“I used to take her papers and put them on the board to show all the other children how beautiful her handwriting was,” Sister Jean Madeline said. “She was the kind of pupil that everyone would like to teach. She was a beautiful little person.”
The influence of her Ursuline teachers had Dorothy Marie considering becoming a sister in the second grade.
“The sisters were so caring. They so impressed me, they were such inspirations to me,” Sister Mary Sheila said. “When I got in high school, Sister Mary Damian (Abell) took me under her wing, and increased my desire for a vocation. I worked with her after school.”
When she graduated from high school and decided to become an Ursuline Sister at age 18, it was difficult for her to go because her mother relied on her so much.
“I had taken over all the housework. It bothered me quite a bit,” Sister Mary Sheila said. Her mother was happy about her decision to enter the convent.
She graduated in June 1947, and entered that September. “My grandparents took care of Fr. Higdon at St. Alphonsus, they lived there,” just across the highway from Maple Mount, she said. “We’d go visit there, I wondered about that place across the road and thought, ‘I wish I went there.’”
“My mother was able to come to my investment, when I entered the novitiate in 1948,” she said. When she prepared to make her final vows, she again worried about her mother, but she knew she had enough brothers and sisters to take care of her.
There were 12 women to make vows in her novice class, and nine of them are still sisters, an unusually high percentage. “We’re all just ordinary people, pretty stable,” she said. “No one was ever elected, no one wrote a book.” Those remaining sisters are: Sisters Luisa Bickett, Clarita Browning, Jane Irvin Hancock, Mary Eileen Howard, Rose Theresa Johnson, Jamesetta Knott, Mary Louise Knott, and Renee Monaghan.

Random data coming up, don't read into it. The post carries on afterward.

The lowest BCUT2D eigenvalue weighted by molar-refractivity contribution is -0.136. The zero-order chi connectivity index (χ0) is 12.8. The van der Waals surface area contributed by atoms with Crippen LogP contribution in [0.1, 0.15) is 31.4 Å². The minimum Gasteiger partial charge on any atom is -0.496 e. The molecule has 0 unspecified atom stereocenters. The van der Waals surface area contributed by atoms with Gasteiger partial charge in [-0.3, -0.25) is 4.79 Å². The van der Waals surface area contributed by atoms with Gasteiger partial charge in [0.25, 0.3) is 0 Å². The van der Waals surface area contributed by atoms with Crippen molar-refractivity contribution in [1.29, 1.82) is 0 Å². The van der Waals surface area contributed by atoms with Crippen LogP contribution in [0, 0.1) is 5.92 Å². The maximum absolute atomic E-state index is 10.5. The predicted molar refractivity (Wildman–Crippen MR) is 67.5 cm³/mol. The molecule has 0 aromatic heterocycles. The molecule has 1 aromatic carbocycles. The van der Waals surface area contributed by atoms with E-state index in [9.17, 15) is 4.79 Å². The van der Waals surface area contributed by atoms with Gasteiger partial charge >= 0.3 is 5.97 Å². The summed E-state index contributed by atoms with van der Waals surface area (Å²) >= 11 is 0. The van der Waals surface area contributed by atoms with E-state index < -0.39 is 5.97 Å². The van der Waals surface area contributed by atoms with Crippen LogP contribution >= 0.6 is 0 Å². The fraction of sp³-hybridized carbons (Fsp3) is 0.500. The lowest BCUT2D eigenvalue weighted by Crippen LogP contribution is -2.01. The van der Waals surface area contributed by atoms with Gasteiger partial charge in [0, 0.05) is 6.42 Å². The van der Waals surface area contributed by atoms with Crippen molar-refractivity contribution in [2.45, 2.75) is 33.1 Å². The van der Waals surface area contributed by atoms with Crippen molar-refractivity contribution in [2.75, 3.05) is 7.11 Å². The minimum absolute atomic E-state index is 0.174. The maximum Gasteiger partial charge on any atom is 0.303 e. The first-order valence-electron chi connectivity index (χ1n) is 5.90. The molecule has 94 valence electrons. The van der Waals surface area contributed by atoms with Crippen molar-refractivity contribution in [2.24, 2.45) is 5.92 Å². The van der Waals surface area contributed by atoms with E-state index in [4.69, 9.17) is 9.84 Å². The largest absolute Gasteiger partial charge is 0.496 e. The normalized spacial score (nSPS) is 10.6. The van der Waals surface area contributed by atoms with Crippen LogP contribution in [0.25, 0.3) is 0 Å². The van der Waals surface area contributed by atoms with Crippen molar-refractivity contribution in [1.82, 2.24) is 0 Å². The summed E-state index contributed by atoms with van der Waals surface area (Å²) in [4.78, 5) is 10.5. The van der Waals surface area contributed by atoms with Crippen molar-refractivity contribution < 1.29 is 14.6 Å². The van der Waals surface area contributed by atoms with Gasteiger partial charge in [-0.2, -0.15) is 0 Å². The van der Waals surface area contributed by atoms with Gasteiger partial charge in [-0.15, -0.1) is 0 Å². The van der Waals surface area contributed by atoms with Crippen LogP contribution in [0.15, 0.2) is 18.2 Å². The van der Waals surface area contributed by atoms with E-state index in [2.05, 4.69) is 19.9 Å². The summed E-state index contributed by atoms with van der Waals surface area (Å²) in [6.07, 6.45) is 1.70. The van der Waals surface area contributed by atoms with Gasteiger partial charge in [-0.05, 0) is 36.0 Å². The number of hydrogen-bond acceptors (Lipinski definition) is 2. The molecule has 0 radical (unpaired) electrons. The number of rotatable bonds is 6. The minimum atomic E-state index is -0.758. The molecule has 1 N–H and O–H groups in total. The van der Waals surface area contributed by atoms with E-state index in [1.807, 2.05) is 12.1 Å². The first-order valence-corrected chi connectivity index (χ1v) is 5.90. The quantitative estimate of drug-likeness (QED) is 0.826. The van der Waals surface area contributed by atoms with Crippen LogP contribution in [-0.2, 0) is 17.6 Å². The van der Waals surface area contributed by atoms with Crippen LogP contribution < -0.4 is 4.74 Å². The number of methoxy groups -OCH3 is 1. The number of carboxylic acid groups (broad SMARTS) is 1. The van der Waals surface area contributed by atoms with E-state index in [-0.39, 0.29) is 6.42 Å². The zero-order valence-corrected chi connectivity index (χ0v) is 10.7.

When it came time for Dorothy Marie to choose her religious name, she submitted three choices. Her first was Marie Bernard, after her parents; the second was Catherine Marie for her sister. As she was looking through a Catholic newspaper, she saw the name “Mary Sheila” and thought it was pretty, so she put it down as her third choice.
“I didn’t find out it was my new name until Bishop (Francis) Cotton announced it,” she said. “I found out later that ‘Sheila’ is Irish for ‘Cecilia,” which was my confirmation name.”
She recalls her days in the novitiate as happy ones. “We couldn’t visit home, I worried about my mother a lot,” she said. “We worked all the time, and hardly had time to study. But I enjoyed them all. We’d pin up our skirts and play volleyball in the evenings.”
On a mission
Her first ministry, in 1950, was at St. Charles School in Bardwell, Ky., where she taught the first four grades. “I only had a little teacher training. I just loved those years,” she said. “Every Christmas, a fellow I taught in fourth grade, Gerald Hayden, sent me a Christmas card. He just recently died.”
St. Charles was a two-room school, and she lived upstairs. “We had to go to a well to get water,” she said. “It was so cold in the house that one time the water froze inside the house. We had to carry coal up the stairs.”
In 1952, she moved to St. Bartholomew School in the Louisville suburb of Buechel, where she spent seven years teaching first grade.
“I loved that place,” she said. “Nine sisters all went at once to the school. I liked the children an awful lot.” One of her students wrote to her recently to say he is now principal of a charter school.
One of the sisters with her those years was Sister Pauletta McCarty, who is retired to the Motherhouse, and the two have remained good friends. “She’s a very precise, very congenial person,” Sister Pauletta said. “She’s a real Ursuline, evangelizing. She’s spreading the good news. That’s what it’s all about.”
There were no lay teachers at St. Bartholomew, and one year Sister Mary Sheila had 78 first graders, without a teacher’s aide.